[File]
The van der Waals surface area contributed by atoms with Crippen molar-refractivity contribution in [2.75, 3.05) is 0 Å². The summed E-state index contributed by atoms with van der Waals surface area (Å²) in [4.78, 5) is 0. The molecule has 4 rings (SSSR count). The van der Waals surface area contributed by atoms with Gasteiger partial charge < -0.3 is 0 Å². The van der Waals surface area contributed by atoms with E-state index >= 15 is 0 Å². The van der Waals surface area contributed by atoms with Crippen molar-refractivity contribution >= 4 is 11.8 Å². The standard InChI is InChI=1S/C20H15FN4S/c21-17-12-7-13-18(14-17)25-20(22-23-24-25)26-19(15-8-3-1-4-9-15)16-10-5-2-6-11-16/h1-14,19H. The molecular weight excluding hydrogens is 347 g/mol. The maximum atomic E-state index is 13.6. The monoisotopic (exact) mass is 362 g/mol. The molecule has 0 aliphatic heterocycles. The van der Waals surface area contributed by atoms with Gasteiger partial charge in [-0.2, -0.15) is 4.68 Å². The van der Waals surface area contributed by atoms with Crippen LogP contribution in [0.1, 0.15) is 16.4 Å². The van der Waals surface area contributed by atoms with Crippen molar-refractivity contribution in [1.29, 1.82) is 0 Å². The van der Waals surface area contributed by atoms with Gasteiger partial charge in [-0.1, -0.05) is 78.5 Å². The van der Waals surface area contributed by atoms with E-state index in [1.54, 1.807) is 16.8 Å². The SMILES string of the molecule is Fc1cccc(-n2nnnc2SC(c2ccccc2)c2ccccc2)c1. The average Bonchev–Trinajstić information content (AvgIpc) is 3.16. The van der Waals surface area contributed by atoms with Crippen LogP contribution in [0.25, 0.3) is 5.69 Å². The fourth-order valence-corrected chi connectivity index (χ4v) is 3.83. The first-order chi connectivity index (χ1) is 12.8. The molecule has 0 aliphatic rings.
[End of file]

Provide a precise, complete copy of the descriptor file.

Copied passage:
The van der Waals surface area contributed by atoms with Crippen molar-refractivity contribution in [2.75, 3.05) is 0 Å². The summed E-state index contributed by atoms with van der Waals surface area (Å²) in [4.78, 5) is 0. The molecule has 4 rings (SSSR count). The van der Waals surface area contributed by atoms with Gasteiger partial charge < -0.3 is 0 Å². The van der Waals surface area contributed by atoms with E-state index >= 15 is 0 Å². The van der Waals surface area contributed by atoms with Crippen molar-refractivity contribution >= 4 is 11.8 Å². The standard InChI is InChI=1S/C20H15FN4S/c21-17-12-7-13-18(14-17)25-20(22-23-24-25)26-19(15-8-3-1-4-9-15)16-10-5-2-6-11-16/h1-14,19H. The molecular weight excluding hydrogens is 347 g/mol. The maximum atomic E-state index is 13.6. The monoisotopic (exact) mass is 362 g/mol. The molecule has 0 aliphatic heterocycles. The van der Waals surface area contributed by atoms with Gasteiger partial charge in [-0.2, -0.15) is 4.68 Å². The van der Waals surface area contributed by atoms with Crippen LogP contribution in [0.1, 0.15) is 16.4 Å². The van der Waals surface area contributed by atoms with Crippen molar-refractivity contribution in [1.29, 1.82) is 0 Å². The van der Waals surface area contributed by atoms with Gasteiger partial charge in [-0.1, -0.05) is 78.5 Å². The van der Waals surface area contributed by atoms with E-state index in [1.54, 1.807) is 16.8 Å². The SMILES string of the molecule is Fc1cccc(-n2nnnc2SC(c2ccccc2)c2ccccc2)c1. The average Bonchev–Trinajstić information content (AvgIpc) is 3.16. The van der Waals surface area contributed by atoms with Crippen LogP contribution in [0.25, 0.3) is 5.69 Å². The fourth-order valence-corrected chi connectivity index (χ4v) is 3.83. The first-order chi connectivity index (χ1) is 12.8. The molecule has 0 aliphatic rings.